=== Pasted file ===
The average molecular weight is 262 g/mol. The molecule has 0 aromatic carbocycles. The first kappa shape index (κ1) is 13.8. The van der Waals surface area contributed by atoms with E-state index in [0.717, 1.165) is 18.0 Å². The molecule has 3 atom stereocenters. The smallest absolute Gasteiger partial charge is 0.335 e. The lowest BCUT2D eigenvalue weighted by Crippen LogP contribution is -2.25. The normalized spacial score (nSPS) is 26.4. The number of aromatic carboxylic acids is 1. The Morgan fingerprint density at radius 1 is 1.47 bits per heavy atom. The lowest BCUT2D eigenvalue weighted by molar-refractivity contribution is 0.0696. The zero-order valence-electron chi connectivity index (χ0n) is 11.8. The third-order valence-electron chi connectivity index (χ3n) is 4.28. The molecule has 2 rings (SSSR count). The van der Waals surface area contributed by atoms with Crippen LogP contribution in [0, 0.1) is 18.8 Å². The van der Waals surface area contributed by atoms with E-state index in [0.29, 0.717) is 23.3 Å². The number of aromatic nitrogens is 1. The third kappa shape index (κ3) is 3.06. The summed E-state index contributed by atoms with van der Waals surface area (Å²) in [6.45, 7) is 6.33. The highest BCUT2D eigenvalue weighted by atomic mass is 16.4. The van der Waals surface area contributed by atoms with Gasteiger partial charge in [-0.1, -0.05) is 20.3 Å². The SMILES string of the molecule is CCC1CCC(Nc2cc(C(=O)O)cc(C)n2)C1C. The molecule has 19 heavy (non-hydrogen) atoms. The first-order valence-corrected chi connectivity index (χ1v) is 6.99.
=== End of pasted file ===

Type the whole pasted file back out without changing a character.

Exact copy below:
The average molecular weight is 262 g/mol. The molecule has 0 aromatic carbocycles. The first kappa shape index (κ1) is 13.8. The van der Waals surface area contributed by atoms with E-state index in [0.717, 1.165) is 18.0 Å². The molecule has 3 atom stereocenters. The smallest absolute Gasteiger partial charge is 0.335 e. The lowest BCUT2D eigenvalue weighted by Crippen LogP contribution is -2.25. The normalized spacial score (nSPS) is 26.4. The number of aromatic carboxylic acids is 1. The Morgan fingerprint density at radius 1 is 1.47 bits per heavy atom. The lowest BCUT2D eigenvalue weighted by molar-refractivity contribution is 0.0696. The zero-order valence-electron chi connectivity index (χ0n) is 11.8. The third-order valence-electron chi connectivity index (χ3n) is 4.28. The molecule has 2 rings (SSSR count). The van der Waals surface area contributed by atoms with Crippen LogP contribution in [0, 0.1) is 18.8 Å². The van der Waals surface area contributed by atoms with E-state index in [0.29, 0.717) is 23.3 Å². The number of aromatic nitrogens is 1. The third kappa shape index (κ3) is 3.06. The summed E-state index contributed by atoms with van der Waals surface area (Å²) in [6.45, 7) is 6.33. The highest BCUT2D eigenvalue weighted by atomic mass is 16.4. The van der Waals surface area contributed by atoms with Gasteiger partial charge in [-0.1, -0.05) is 20.3 Å². The SMILES string of the molecule is CCC1CCC(Nc2cc(C(=O)O)cc(C)n2)C1C. The molecule has 19 heavy (non-hydrogen) atoms. The first-order valence-corrected chi connectivity index (χ1v) is 6.99.